On 18 January 2000, Ann Cryer (Bob Cryer’s widow) now also a Member of Parliament, made a speech in the House of Commons that highlighted the US Space Command’s vision to be "Masters of Space" [60].


Now - with the election of George W Bush to the US presidency and the appointment of Dennis Rumsfeld as Secretary of Defense - the US development of a Star Wars (or National Missile Defense) program is almost certain. Menwith Hill’s role in these plans is well recognized - the debate and protest continues [61].

Two radomes for SBIRS [98] were in fact built even before the US gave notice to withdraw from the Anti-Ballistic Missile Treaty with Russia.


However, the SBIRS High infrared detection system has become one of the US Defense Department’s biggest white elephants - the SBIRS-High Increment 1 software was finally installed at Buckley Air Force Base in Aurora, Colo., almost two years late, but the satellites themselves are plagued with problems involving the infrared detection system.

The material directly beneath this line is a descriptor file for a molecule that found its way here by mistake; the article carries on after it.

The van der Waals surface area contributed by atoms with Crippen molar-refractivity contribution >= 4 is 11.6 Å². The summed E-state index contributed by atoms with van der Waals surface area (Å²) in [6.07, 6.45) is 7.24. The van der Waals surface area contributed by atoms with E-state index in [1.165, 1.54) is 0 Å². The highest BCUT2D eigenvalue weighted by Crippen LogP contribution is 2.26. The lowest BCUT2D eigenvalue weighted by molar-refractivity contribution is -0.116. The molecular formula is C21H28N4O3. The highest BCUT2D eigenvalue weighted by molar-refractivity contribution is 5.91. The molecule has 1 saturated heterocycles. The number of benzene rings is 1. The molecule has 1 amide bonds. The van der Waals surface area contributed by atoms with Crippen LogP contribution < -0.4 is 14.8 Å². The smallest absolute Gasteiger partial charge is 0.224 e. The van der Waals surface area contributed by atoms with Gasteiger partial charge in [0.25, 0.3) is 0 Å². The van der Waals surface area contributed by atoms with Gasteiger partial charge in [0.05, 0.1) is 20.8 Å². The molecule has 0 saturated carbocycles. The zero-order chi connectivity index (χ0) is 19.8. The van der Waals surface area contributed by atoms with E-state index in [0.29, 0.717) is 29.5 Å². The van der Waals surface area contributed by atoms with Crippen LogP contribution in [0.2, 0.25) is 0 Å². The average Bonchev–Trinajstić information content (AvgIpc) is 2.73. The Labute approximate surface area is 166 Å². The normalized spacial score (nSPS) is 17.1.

In 2002 the name for SBIRS Low infrared tracking system was changed to:

"The Space-Based Tracking and Surveillance System” [99]

There is no doubt that, through its communication, relaying and eavesdropping capabilities, Menwith plays an important role in helping the US military in its plans to dominate and control space, despite the effects on International Treaties (such as the ABM Treaty, the Outer Space Treaty and the Non Proliferation Treaty) and the mistrust and concern expressed by people and their governments all over the world [62].

Go Back



SIGINT and War Fighting